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The EOS 5D Mark IV, presented as the tool for photographers in pursuit of the perfect shot offers a 30.4 megapixel sensor with wide exposure latitude, 7 fps, built-in Wi-Fi and GPS and comes with two new lenses, EF 16-35mm f/2.8L III USM and EF 24-105mm f/4L IS II USM.

While many continue to say that Canon created the video DSLR by accident, the truth is that a closer look at the white-paper for the EOS 5D Mark II, from September 2008, reveals something else. Canon’s engineers knew exactly what they were designing and the type of clients they wanted to satisfy with that model.

On the white-paper available for the EOS 5D Mark II (which shares somes pages with the EOS 50D launched at the same time) Canon writes, under the Features and Benefits section, that “The EOS 5D Mark II’s Full High Definition (HD) video recording and playback functionality is creating a paradigm shift in the way still photographers and videographers approach their craft. In the past, one camera or camcorder couldn’t do it all, so advanced and professional photographers rarely thought outside of the still-picture box—and into the fluid motion world of video with sound. But as the thirst for video on the Internet expands and as news organizations tighten their budgets, it will be more cost effective to send one EOS 5D Mark II equipped photographer to an event or wedding instead of a still photographer and movie crew, or a single wedding photographer to capture the important moments in both formats, thus giving owners of the EOS 5D Mark II a distinct competitive advantage.”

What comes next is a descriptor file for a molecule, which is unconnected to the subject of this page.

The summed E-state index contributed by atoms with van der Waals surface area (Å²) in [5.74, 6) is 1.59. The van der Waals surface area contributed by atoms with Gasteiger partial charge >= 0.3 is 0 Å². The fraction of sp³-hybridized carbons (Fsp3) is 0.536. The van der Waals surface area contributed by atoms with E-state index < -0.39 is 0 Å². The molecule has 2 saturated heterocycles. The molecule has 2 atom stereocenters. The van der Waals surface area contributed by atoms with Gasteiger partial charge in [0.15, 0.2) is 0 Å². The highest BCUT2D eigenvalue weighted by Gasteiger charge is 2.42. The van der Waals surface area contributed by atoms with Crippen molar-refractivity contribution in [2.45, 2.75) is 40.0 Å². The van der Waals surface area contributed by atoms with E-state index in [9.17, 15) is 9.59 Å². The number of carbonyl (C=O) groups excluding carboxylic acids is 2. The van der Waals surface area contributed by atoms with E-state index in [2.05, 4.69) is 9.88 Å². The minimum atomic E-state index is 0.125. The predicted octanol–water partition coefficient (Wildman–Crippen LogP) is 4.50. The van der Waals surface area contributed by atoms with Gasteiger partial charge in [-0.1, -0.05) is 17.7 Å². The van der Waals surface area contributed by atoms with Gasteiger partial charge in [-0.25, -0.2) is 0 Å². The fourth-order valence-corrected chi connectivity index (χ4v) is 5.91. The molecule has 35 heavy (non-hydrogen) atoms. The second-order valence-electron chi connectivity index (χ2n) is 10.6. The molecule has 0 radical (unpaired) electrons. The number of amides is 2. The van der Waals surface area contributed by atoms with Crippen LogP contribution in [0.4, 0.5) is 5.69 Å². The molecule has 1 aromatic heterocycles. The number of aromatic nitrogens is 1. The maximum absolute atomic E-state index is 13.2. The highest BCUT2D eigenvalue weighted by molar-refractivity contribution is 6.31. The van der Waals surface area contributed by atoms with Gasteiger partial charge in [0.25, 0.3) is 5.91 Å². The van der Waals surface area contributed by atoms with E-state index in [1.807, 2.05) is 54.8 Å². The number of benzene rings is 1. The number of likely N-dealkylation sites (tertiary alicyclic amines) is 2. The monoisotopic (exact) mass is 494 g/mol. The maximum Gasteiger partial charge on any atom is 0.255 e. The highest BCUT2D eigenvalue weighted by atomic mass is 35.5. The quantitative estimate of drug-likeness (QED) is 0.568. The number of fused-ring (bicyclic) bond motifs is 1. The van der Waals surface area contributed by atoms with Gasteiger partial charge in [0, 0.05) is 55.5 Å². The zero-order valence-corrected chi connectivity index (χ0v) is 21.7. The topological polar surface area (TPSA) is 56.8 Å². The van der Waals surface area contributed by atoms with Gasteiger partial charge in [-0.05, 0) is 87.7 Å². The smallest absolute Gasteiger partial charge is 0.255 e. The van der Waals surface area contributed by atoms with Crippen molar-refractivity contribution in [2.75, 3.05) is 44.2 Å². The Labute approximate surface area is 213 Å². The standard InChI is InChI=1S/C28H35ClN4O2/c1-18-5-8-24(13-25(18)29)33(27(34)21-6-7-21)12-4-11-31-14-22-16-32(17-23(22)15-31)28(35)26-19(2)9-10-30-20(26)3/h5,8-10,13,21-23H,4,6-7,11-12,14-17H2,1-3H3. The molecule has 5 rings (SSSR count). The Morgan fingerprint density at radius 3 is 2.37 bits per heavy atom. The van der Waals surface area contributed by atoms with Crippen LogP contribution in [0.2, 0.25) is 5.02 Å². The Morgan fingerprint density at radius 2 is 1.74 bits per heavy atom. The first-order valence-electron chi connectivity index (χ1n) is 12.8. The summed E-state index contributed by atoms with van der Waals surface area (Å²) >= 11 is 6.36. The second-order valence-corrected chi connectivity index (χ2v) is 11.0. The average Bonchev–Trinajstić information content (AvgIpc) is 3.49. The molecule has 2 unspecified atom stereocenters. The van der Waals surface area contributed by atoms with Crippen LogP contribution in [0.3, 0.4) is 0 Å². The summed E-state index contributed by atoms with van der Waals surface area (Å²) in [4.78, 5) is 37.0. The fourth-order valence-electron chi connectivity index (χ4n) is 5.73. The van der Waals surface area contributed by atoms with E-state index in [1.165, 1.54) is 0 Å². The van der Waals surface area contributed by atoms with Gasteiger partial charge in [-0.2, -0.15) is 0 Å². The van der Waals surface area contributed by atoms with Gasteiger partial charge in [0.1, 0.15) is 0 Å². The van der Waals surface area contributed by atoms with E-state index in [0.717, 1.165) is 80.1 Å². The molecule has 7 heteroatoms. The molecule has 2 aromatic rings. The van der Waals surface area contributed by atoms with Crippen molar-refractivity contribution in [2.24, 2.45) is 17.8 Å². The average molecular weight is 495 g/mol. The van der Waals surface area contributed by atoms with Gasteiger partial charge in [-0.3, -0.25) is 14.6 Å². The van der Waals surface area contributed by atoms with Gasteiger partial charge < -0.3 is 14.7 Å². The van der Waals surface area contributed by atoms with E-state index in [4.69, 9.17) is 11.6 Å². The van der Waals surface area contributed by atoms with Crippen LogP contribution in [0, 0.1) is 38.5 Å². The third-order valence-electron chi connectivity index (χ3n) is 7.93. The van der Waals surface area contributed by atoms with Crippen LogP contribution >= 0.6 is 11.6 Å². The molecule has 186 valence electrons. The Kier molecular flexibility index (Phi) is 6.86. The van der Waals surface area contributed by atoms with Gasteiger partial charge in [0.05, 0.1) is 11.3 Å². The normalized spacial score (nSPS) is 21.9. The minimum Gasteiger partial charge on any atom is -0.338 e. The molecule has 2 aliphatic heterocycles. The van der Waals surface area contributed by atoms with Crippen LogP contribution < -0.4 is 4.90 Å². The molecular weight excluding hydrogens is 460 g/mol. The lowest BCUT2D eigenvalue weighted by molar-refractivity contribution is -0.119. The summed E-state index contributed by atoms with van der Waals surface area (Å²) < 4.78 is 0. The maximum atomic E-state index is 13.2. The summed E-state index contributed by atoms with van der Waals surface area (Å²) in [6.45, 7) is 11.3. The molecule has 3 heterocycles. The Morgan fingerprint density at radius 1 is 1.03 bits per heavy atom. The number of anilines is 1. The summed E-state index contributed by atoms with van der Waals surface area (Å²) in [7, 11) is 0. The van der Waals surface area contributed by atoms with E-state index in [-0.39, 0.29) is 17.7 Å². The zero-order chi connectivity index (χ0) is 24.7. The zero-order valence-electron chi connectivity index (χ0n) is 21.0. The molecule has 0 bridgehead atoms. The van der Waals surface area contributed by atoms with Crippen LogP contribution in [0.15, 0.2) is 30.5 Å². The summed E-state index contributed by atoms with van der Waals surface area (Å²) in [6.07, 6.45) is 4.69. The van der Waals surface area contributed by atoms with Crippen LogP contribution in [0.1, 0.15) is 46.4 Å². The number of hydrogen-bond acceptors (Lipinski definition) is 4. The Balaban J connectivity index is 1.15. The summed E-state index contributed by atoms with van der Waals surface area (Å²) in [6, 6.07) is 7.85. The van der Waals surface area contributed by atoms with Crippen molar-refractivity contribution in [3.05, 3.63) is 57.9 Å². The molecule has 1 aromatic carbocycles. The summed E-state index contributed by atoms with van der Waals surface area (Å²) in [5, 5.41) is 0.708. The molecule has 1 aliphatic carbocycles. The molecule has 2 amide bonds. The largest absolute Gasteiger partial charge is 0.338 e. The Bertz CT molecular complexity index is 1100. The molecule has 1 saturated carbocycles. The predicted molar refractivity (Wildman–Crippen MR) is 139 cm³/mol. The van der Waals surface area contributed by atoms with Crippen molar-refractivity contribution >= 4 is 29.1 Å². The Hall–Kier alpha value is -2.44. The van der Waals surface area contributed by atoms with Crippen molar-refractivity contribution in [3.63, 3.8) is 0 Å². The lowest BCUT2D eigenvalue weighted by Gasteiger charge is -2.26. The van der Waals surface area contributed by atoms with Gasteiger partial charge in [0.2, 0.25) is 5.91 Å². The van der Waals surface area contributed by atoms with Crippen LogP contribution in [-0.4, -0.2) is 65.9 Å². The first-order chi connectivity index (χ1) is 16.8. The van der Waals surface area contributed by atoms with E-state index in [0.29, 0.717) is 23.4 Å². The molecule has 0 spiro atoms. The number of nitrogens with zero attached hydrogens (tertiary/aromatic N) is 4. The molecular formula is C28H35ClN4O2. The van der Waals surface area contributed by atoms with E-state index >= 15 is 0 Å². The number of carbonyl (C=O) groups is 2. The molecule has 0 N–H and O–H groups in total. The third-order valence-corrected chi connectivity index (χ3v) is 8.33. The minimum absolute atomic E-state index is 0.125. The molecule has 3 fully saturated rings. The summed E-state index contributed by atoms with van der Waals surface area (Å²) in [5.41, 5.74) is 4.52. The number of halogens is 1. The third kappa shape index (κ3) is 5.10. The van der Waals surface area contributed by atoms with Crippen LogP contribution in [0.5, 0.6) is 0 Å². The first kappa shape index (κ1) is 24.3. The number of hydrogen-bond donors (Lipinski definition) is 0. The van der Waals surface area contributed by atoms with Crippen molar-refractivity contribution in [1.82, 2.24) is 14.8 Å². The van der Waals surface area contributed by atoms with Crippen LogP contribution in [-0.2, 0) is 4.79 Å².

The words written then are still valid today. In Canon’s documentation for the launch of the EOS 5D Mark IV the company says that “renowned for enabling people to tell the stories that need to be told, the EOS 5D series has captured many of the world’s most significant moments in history. As successor to the EOS 5D Mark III, the camera has been designed using first-hand feedback from the photographic community to create the most versatile EOS model yet.”

The new camera may not be the revolutionary model some were expecting or urging Canon to deliver, but it is, apparently, a logic progression for the regular users of Canon’s legendary EOS 5D family. Featuring a 30.4 megapixel CMOS sensor with wide exposure latitude, 7 frames per second (fps) high speed shooting, internal 4K movie recording and built-in Wi-Fi and GPS, the camera fuses speed and resolution with excellent low light capability and movie functionality. The EOS 5D Mark IV is also the first EOS camera to premiere the innovative Dual Pixel RAW file format, allowing photographers to fine-tune images in post-production by adjusting or correcting the point of sharpness, shifting the foreground bokeh or reducing image ghosting.